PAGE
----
Love From a Common Heart
August 21, 2020
Greetings again, y’all!
About a month ago, my wife, Misty, and I were visiting Oklahoma City to see our grandson and my son and daughter-in-law. On Saturday morning, Misty and I went to a popular local restaurant for a late breakfast. Oklahoma City had just passed an indoor mask ordinance the night before but Tulsa, where we live, had passed one about a week earlier, so we went in with masks on. Inside, we found masks and social distancing in short supply. There we two seats at the counter, though, where everyone was spread out, so we walked over and sat down rather than leave.
At the end of the counter to our right was a guy that looked quintessentially like small-town Oklahoma; to our left, two African American Vietnam veterans. The guy to our right kept slightly turning in his seat and looking down the counter toward us. Being the only ones in the area who had masks on, my immediate reaction was that he felt the whole thing silly. I felt that he was judging us and the gentlemen to our left. I shook my head, mumbled something about it to Misty, and tried to decide what to order.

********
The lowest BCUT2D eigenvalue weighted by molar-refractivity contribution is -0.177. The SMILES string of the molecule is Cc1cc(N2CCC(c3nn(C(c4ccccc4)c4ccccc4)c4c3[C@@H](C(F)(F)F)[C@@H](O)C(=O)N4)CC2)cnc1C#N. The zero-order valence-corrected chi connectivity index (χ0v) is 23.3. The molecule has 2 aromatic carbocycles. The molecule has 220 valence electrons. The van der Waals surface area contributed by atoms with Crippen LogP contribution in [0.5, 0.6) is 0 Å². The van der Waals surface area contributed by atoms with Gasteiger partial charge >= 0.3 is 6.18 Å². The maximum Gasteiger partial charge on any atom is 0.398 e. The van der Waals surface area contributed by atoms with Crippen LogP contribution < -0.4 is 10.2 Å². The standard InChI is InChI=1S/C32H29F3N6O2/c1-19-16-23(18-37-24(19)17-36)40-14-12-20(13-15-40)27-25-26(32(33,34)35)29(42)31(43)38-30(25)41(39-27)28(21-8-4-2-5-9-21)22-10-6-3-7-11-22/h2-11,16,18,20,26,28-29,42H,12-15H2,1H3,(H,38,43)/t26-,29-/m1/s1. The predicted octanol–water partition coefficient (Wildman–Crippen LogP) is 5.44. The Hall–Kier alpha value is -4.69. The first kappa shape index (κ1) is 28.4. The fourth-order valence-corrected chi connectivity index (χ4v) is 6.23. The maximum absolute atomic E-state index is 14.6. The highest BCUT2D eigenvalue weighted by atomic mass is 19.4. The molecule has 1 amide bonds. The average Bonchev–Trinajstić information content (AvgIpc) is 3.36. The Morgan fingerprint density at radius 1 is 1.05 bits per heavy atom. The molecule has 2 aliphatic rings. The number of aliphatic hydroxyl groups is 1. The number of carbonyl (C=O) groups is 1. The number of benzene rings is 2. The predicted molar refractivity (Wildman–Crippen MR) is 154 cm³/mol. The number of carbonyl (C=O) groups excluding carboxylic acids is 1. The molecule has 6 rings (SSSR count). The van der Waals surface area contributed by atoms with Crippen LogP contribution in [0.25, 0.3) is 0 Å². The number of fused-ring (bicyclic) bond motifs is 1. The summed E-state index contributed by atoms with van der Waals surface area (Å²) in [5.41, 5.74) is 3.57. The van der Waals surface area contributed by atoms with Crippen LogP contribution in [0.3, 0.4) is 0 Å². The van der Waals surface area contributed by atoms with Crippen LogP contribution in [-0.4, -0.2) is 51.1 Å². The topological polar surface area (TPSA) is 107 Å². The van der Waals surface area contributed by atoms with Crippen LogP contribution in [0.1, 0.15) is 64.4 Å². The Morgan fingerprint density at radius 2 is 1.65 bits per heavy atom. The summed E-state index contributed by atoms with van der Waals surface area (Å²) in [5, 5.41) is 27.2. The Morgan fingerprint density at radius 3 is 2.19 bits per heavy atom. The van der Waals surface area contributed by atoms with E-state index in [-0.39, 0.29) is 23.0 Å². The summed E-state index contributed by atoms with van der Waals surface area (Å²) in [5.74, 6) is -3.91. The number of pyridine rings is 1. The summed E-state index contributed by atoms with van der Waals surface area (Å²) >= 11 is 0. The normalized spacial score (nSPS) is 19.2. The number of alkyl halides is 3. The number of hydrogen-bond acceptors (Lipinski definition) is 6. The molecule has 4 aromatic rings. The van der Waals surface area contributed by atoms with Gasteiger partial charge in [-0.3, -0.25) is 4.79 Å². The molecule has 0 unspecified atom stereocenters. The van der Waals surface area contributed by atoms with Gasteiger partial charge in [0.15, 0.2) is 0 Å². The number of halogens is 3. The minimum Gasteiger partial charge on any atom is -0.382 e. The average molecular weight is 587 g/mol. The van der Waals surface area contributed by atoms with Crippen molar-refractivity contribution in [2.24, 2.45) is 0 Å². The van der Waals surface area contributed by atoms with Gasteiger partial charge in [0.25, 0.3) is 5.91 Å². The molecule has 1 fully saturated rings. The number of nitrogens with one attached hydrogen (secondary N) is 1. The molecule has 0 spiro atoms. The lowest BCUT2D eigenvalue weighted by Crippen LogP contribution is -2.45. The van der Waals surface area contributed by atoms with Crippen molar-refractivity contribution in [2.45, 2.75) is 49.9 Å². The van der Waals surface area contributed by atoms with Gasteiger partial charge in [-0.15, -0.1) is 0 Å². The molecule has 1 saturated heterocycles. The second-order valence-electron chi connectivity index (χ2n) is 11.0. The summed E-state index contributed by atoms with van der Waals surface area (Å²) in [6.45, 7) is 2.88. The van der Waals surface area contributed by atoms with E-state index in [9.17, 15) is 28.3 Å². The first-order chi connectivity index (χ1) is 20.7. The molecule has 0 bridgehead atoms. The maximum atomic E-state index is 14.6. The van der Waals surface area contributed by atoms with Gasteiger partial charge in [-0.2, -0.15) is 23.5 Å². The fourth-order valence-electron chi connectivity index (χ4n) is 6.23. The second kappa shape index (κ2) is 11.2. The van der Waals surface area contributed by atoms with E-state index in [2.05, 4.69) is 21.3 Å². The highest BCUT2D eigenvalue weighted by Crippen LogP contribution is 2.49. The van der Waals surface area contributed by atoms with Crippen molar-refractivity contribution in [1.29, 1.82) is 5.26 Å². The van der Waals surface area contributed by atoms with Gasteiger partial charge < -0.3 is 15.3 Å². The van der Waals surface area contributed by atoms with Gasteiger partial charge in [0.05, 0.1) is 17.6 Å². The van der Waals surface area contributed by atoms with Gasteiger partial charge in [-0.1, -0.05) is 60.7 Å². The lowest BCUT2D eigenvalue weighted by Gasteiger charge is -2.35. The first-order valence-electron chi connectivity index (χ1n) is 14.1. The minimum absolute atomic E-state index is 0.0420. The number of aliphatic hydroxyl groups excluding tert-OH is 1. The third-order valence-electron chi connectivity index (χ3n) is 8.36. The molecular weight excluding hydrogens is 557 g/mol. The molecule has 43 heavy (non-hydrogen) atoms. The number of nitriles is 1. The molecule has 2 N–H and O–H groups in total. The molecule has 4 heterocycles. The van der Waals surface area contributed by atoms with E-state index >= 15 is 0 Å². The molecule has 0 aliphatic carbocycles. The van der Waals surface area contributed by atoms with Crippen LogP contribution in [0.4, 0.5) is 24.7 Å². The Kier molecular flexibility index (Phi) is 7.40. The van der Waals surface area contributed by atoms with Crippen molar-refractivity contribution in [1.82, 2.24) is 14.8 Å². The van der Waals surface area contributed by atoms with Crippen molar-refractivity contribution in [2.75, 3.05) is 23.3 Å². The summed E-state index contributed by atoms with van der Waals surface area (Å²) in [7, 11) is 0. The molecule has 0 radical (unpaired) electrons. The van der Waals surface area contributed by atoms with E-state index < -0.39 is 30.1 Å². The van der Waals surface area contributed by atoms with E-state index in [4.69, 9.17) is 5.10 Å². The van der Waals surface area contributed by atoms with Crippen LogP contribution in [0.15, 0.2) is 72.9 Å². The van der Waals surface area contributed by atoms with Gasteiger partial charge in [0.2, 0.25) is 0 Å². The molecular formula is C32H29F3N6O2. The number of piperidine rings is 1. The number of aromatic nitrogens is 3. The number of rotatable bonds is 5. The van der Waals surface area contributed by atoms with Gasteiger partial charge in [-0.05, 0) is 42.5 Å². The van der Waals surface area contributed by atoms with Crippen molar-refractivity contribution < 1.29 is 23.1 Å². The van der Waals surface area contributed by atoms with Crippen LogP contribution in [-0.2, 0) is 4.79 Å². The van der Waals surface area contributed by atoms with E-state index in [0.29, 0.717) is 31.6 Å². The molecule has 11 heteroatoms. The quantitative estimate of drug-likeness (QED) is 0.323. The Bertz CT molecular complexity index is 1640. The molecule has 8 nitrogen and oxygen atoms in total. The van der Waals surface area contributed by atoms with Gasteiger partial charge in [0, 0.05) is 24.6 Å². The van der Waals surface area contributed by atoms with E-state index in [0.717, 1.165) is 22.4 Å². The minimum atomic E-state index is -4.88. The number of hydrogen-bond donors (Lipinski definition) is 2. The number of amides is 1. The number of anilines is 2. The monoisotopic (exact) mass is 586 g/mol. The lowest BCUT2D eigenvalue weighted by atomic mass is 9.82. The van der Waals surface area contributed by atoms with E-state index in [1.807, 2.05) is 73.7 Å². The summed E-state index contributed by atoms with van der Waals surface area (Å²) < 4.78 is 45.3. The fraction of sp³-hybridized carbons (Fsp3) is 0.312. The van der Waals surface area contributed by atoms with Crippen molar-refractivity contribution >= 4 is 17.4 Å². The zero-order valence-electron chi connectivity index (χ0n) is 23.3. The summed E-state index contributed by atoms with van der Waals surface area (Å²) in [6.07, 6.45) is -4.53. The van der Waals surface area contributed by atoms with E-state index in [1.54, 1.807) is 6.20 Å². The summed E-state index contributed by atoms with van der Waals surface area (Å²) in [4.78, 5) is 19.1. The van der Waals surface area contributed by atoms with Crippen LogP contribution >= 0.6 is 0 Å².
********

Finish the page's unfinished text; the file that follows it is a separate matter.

As he got up to leave, I heard him ask the server something, and I turned and looked down toward the two veterans. On the wall behind them was a television showing old sports highlights, which I hadn’t noticed and was, in fact, why the man kept turning and looking our way. He then peeled off a $20 bill, told the server that he wanted it to go toward the veterans’ tabs and walked out the door.
I almost cried. Not merely because of the man’s generosity but because of the sudden realization that I was the one judging, not him.
With all of the things going on right now—the pandemic, the fight for racial justice, the economy, the dog days of summer, cabin fever—I believe we’re more polarized as a nation and more likely to rush to judgment than ever. We tend to bury ourselves in our social media feeds and news outlets of choice, believing we hold the singular truth and begrudging other insights. We forget that elementally we’re all humans. We walk the same dirt, breathe the same air, and love from a common heart. My challenge to myself —and to you—is look around and grant others the same grace you wish them to grant us. It’s tough in today’s atmosphere, but we need to dedicate ourselves to it, nonetheless.
As I wrap up my term as SMPS Foundation president, I want to thank all of you for your belief in SMPS and your support of the Foundation. My SMPS journey has meant the world to me, and I hope yours does, too. The foundation is in great hands with Donna Corlew coming in to lead a stellar team of trustees, and I know the best days lie ahead.
Be safe, take care of each other, and I hope to see you all soon.
SMPS Foundation President Brad Thurman, P.E., FSMPS, CPSM, is principal and chief marketing officer at Wallace Engineering in Tulsa, OK. He can be reached at firstname.lastname@example.org.